I still do not speak fluent Spanish, but can speak and understand enough to either get out of trouble, or get in trouble!

      I enlisted the aid of those who are fluent in both languages, and asked them how so many different words were pronounced, which helped a great deal.

      One night, I had to tell a young man "Alto o disparo", which means stop or I'll shoot. I then took a loaded pistol off of him.

      Learing Spanish is a good thing for liability reasons. Some years back, the police here had to shoot a Hispanic guy who was armed, and would not comply with their orders. His family tried to sue, saying he did not speak English, and didn't understand their orders. That was BS; one of the officers on the scene spoke fluent Spanish, and was giving commands in Spanish. The case went over like a lead balloon in court. But being able to give commands in both languages can close that liability gap in other situations.

      Incidentally, I can't forget the first Spanish phrase I ever learned. "Bahe soos pantalones." That means "Drop your pants!"
      Never make a drummer mad- we beat things for a living!

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      • #4
        Spanish is all you have in your area???

        Up here it's: Mostly Portugese, THEN Spanish (and they have a hard time understanding each other), after that there's a variety lot of different languages. Whenever there's turmoil somewhere in the world CT will usually add that language to the drivers license test even though it's stated by State Statute one must have a "working knowledge" of the English language.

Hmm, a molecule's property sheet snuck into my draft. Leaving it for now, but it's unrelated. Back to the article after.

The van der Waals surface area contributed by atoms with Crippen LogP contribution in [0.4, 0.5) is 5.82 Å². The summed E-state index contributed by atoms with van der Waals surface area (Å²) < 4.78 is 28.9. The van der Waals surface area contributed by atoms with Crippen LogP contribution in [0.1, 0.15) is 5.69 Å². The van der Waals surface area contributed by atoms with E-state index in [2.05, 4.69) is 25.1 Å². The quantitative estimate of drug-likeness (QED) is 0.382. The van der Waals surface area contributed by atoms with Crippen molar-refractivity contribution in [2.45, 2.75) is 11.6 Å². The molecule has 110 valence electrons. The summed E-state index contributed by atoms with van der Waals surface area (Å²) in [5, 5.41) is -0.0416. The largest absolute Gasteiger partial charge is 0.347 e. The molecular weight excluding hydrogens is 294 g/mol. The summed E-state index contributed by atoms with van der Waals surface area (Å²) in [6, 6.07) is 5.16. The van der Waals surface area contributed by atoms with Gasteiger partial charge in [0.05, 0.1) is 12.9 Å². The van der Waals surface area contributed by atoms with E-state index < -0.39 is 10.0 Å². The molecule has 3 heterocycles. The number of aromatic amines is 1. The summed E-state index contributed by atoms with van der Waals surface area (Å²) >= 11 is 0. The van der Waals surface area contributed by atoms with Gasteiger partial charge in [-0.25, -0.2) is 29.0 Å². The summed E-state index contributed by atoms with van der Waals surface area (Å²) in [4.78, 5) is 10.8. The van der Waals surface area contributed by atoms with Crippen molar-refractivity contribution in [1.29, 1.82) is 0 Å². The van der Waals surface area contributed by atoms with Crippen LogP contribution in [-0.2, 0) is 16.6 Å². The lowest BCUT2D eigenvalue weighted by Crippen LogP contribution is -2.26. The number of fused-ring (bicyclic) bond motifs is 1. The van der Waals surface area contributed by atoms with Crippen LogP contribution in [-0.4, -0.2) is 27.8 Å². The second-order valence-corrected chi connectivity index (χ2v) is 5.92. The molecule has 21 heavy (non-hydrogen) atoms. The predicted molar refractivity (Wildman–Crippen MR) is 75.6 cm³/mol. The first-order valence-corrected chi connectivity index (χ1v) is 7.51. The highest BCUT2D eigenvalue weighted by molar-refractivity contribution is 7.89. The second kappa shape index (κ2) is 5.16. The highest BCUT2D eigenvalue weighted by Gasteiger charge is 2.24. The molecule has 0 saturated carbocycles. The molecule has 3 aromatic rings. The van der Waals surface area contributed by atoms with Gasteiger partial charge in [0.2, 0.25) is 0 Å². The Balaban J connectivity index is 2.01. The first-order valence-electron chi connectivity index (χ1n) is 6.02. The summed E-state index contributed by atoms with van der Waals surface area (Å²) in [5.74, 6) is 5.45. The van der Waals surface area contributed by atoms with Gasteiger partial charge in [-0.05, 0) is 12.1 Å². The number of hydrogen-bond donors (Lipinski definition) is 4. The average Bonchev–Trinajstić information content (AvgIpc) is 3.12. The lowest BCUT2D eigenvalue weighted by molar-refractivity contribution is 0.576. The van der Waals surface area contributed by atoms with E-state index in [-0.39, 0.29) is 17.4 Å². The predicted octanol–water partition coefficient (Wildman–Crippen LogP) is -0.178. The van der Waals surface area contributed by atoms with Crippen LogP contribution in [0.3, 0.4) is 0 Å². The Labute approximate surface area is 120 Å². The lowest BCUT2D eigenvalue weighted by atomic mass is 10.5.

When I transfered out of DMV years back, they had the test in 13 diffrent languages including 2 dialects of Chinese and they had just brought in Bosnian and a couple of others.

        The thing I find amazing is that when you have a vehicle stop or other incident with a "non-English" speaking person they have no clue to what you're talking about until you take out the cuffs and say "you're under arrest.." A miracle occurs and you hear English.

        One of the guys that works for DMV (and he is very large) pulled over 2 tractor trailers that were out of Quebec, the drivers exited their rigs and said to each other in French "Look at the size of this fat f**k", and decided to play language games. DMV guy plays along and this went on for almost a half an hour. Well, when the fat f**k DMV guy began speaking fluent French to them they were quite surprised to say the least. They were each given their bundle of citations and sent on their way.